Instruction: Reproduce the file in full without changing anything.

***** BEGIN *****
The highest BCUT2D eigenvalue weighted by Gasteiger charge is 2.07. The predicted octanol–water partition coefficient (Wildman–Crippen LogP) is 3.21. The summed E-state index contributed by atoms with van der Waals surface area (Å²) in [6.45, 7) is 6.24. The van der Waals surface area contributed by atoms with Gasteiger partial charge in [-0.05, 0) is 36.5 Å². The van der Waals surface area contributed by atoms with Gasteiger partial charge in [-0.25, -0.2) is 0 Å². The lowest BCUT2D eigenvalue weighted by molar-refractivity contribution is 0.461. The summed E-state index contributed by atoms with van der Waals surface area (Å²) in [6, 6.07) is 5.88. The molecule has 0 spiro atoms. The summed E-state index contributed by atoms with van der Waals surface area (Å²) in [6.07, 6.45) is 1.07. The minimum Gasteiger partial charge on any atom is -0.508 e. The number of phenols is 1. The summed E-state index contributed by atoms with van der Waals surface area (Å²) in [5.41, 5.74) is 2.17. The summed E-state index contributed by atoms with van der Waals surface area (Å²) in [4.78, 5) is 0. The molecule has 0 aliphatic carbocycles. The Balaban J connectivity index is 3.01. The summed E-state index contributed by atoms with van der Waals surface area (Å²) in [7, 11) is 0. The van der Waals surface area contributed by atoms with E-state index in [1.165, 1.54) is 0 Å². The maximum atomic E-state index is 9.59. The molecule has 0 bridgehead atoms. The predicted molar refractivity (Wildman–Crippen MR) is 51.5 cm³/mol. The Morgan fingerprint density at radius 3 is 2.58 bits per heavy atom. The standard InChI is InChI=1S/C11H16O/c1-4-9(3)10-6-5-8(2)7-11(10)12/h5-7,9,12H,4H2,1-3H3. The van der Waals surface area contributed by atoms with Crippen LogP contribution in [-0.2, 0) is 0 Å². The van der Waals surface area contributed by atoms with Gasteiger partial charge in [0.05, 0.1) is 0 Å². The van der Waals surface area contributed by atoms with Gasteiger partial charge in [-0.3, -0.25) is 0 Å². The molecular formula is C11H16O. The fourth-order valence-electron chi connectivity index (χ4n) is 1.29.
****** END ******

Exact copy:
The highest BCUT2D eigenvalue weighted by Gasteiger charge is 2.07. The predicted octanol–water partition coefficient (Wildman–Crippen LogP) is 3.21. The summed E-state index contributed by atoms with van der Waals surface area (Å²) in [6.45, 7) is 6.24. The van der Waals surface area contributed by atoms with Gasteiger partial charge in [-0.05, 0) is 36.5 Å². The van der Waals surface area contributed by atoms with Gasteiger partial charge in [-0.25, -0.2) is 0 Å². The lowest BCUT2D eigenvalue weighted by molar-refractivity contribution is 0.461. The summed E-state index contributed by atoms with van der Waals surface area (Å²) in [6, 6.07) is 5.88. The molecule has 0 spiro atoms. The summed E-state index contributed by atoms with van der Waals surface area (Å²) in [6.07, 6.45) is 1.07. The minimum Gasteiger partial charge on any atom is -0.508 e. The number of phenols is 1. The summed E-state index contributed by atoms with van der Waals surface area (Å²) in [5.41, 5.74) is 2.17. The summed E-state index contributed by atoms with van der Waals surface area (Å²) in [4.78, 5) is 0. The molecule has 0 aliphatic carbocycles. The Balaban J connectivity index is 3.01. The summed E-state index contributed by atoms with van der Waals surface area (Å²) in [7, 11) is 0. The van der Waals surface area contributed by atoms with E-state index in [1.165, 1.54) is 0 Å². The maximum atomic E-state index is 9.59. The molecule has 0 bridgehead atoms. The predicted molar refractivity (Wildman–Crippen MR) is 51.5 cm³/mol. The Morgan fingerprint density at radius 3 is 2.58 bits per heavy atom. The standard InChI is InChI=1S/C11H16O/c1-4-9(3)10-6-5-8(2)7-11(10)12/h5-7,9,12H,4H2,1-3H3. The van der Waals surface area contributed by atoms with Crippen LogP contribution in [-0.2, 0) is 0 Å². The van der Waals surface area contributed by atoms with Gasteiger partial charge in [0.05, 0.1) is 0 Å². The van der Waals surface area contributed by atoms with Gasteiger partial charge in [-0.3, -0.25) is 0 Å². The molecular formula is C11H16O. The fourth-order valence-electron chi connectivity index (χ4n) is 1.29.